Subject Re: Performance of Firebird vs. other DBMS
Author laurenz_brein
Adam wrote:
> Firstly, David was not joking when he implied that select count(*)
> based queries is a possible weakness in any MGA database.

Thank you and David for enlightening me.

It is now clear to me why all SELECT COUNT(*) will be expensive,
even the ones that I thought would do an index scan.

I am afraid that I didn't make it clear enough that with a
'simple select' I meant a statement like
These queries also perform badly, when running them together
with the COUNT(*) queries 4 times as badly as on other DBMS.

However, when I run only these 'simple selects', the performance
is a mere 50% worse than that of the worst competitor.
I guess that the extra load the COUNT(*)-statements imply will
explain the factor 4, and the 50% may be accounted for by the
record versioning overhead, right?

> Firebird will not even read the index
> if there is not a where clause to knock out some records, because
> the index read would just be just another I/O read for no gain.
> So you don't get the impression it is a weird Firebird thing, it
> is a problem for Postgres as well.
> (

This is interesting.

Firstly, in what I call the 'index scan' queries, I DO have a where
clause involving an indexed column, and at least sometimes the
optimizer should figure that using the index could save time.

Secondly, one of the other databases I tested IS Postgres, and
a) all selects, even the COUNT(*) ones, perform reasonably well, and
b) the results of the 'index scan' queries was much better than for
the 'full table scan' queries.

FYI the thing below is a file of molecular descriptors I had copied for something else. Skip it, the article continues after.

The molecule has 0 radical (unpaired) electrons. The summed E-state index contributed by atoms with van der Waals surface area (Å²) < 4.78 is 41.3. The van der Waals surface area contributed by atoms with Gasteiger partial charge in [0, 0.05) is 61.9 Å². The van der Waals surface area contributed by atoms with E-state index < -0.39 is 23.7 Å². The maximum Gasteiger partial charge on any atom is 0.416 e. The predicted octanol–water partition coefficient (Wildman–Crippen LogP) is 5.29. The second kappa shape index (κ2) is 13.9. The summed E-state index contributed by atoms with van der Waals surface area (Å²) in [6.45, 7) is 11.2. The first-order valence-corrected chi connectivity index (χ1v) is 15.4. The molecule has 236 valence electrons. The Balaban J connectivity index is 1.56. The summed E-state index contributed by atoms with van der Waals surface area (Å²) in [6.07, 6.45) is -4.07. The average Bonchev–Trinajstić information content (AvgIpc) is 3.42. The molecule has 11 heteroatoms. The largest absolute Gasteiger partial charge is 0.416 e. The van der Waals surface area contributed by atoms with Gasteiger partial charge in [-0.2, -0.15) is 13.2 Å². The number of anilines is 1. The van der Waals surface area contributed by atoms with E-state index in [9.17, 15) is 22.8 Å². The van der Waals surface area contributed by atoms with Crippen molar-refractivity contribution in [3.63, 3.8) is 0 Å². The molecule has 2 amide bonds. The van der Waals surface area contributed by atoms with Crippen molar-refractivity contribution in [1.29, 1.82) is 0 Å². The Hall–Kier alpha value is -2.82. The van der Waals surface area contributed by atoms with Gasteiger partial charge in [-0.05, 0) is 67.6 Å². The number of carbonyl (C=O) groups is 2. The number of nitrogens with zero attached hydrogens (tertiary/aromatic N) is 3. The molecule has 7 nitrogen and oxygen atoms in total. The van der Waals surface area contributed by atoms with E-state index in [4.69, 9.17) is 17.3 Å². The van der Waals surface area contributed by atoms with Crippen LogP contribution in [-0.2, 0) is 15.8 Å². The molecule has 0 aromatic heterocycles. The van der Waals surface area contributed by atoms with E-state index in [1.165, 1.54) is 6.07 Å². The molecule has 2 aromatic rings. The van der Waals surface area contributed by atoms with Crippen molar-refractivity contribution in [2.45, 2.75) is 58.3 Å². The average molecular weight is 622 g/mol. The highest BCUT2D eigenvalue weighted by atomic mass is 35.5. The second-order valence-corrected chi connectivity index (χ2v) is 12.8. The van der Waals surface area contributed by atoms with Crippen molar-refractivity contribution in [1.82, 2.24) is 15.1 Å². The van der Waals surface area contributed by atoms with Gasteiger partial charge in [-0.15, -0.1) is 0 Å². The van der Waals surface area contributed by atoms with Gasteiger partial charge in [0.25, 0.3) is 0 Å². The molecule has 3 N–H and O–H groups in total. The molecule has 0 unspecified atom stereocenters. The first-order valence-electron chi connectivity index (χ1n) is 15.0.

This should not be if Postgres worked like Forebird, right?

> Next, there are some good techniques in a MGA system such as
> Firebird for improving the speed considerably. I wont repeat it,
> but it is right here
> (

Sorry to disagree, and I guess it is also a matter of taste,
but I am very opposed to introducing redundancy into a database.
It can lead to inconsistencies. This 'good technique' is what I
would prefer to call a kludge.

> Thirdly, I would certainly hope that for you 50% of the requirement
> of your database is count(*) related, because you are testing and
> basing your judgements (possibly unintentionally) on that parameter.
> If you run queries that actually have to fetch and return data,
> the results will be significantly closer, and if you run the
> inserts concurrently to the selects, you may find the readers and
> writers not blocking each other actually gives MGA a real edge.

Yes, you are absolutely right.
I am well aware how 'meaningful' the result of a test like this is.
That is why I struck up this discussion to gain insight.
BTW, only less than 1% of all the statements in my test where
COUNT(*) queries, which I thought was reasonable.

> Fouthly (and finally), there is one difference in Firebird's index
> structure that you should be aware of. It is directional, not
> bi-directional. This allows a greater density, and can still help
> with most operations, but certainly not all. An index is ascending
> unless you specifically declare it to be descending. That means
> that a normal index on a field qty could not help you run the
> following
> select max(qty) from tablea

Sorry to be so dense, but I need an explanation for this.

Isn't an index a B*-Tree, so that all you have to do when finding
the maximum is to descend from each parent node to the leaf node
that contains the largest values?
I have always thought that ascending and descending indexes only
behave differently (that is, efficiently or inefficiently) when it
comes to sorting the result.

For what I call an index scan, I thought it didn't matter as the
index can be used to seperate the high values from the low ones,
no matter whether it is ascending or descending.
I thought it's just a question of choosing the 'left road' or the
'right road' at each index node.

Yours, and thanks for all the effort,
Laurenz Albe